Alert: Possible Advertising/Services Tax

May 7, 2010

To:                   AAF Kansas Members
From:               Clark Rector, Executive Vice President- Government Affairs
Re:                   Possible Advertising/Services Tax
We have received reports that proposals to eliminate the sales tax exemptions for advertising and other services are floating around the Kansas legislature. The proposal was apparently discussed and withdrawn in the Senate in the past 24 hours.
There is a possibility that it may be made in the House also. Unfortunately, at this time we have very few specifics as to a sponsor or what form the proposal may take if indeed it is offered. As you know, Kansas, like most states is desperately looking for revenue to balance the state budget.
It is very important that advertising professionals contact their elected representatives and urge them not to remove the sales tax exemption for advertising. Specific talking points are listed below. 
The Kansas Legislature webpage can be found at There is a search engine that easily allows you to identify your elected representatives and gives contact information. 
Please do not hesitate to contact me at or 800-999-2231 if you have any comments or questions.
A tax on advertising should be opposed because:
·         National advertising dollars will leave the state. Marketers will move to markets where they can reach the most consumers with the fewest dollars. Florida taxed advertising for six months in 1987.  While that tax was in effect national advertising purchases increased 3%. In Florida they decreased 12%!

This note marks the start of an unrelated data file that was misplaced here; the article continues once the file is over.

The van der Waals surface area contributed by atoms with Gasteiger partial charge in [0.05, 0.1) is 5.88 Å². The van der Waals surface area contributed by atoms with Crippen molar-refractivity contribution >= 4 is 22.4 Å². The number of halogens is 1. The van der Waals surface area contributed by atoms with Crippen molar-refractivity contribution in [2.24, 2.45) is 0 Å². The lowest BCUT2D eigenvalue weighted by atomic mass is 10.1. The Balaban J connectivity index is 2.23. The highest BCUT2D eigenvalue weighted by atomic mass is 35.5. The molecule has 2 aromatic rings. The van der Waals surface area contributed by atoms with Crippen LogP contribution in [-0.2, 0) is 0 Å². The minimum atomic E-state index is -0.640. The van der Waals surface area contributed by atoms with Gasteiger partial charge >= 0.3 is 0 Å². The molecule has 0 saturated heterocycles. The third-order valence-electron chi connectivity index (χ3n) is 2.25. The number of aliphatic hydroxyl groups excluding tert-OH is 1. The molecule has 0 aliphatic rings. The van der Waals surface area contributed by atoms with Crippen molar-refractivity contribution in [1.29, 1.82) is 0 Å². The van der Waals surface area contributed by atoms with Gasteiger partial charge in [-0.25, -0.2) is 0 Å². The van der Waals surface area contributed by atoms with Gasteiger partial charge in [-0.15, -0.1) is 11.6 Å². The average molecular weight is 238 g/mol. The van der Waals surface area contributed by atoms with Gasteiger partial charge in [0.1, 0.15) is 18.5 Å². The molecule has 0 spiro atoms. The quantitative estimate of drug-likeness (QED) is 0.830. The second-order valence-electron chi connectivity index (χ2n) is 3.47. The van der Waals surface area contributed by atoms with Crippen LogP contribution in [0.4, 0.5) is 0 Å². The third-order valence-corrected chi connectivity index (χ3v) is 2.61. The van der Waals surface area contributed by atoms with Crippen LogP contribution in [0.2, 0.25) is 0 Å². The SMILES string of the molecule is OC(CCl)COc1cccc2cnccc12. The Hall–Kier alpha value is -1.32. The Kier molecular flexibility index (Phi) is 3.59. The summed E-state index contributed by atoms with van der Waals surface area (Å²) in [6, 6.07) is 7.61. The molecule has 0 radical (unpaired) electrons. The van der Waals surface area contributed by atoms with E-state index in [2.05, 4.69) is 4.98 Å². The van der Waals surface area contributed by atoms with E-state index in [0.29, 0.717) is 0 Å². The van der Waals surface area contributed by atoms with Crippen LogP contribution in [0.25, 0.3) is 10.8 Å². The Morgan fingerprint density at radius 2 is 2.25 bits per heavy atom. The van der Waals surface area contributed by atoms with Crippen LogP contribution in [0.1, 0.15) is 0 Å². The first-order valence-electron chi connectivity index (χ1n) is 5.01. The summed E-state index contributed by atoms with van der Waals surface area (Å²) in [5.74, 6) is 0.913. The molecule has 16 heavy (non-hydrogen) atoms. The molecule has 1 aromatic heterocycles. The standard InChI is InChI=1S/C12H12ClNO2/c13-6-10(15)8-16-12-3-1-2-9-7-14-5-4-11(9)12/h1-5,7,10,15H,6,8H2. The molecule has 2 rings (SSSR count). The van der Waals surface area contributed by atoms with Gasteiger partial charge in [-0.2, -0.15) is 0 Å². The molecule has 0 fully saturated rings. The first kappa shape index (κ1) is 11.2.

·         Advertisers can reach many Kansas consumers using untaxed out of state media from across the border. During the 1987 Florida tax, Pensacola broadcasters encountered revenue losses of 45%. Most of that money went across the border to competitors in Mobile, Alabama.
·         Local media will suffer huge losses. Advertising is the primary source of revenue for the print media and the sole source for broadcasters. A reduction in advertising would inevitably result in a loss of jobs and a decreased ability to provide quality content and programming.
·         An ad tax is too complex and expensive to administer. The Florida Department of Revenue spent millions of dollars to hire over 200 new auditors in 1987. The executive director admitted afterwards, "It was not enough."
A tax on advertising is bad public policy:
·         Placing a tax on advertising services and/or placement increases the cost of advertising. Because most clients operate on a fixed advertising budget, they will compensate for the tax by decreasing their advertising purchases. This will have a direct -- and negative -- impact on the advertising industry, economy, consumers and the state.
·         Advertising is the engine that fuels the economy. Less advertising means fewer sales. Fewer sales mean reduced revenue and fewer jobs. Fewer sales also result in less sales tax revenue for the state.
·         Prices may rise. Studies show that advertising fosters competition and helps lower the price of products and services. Less advertising means less competition.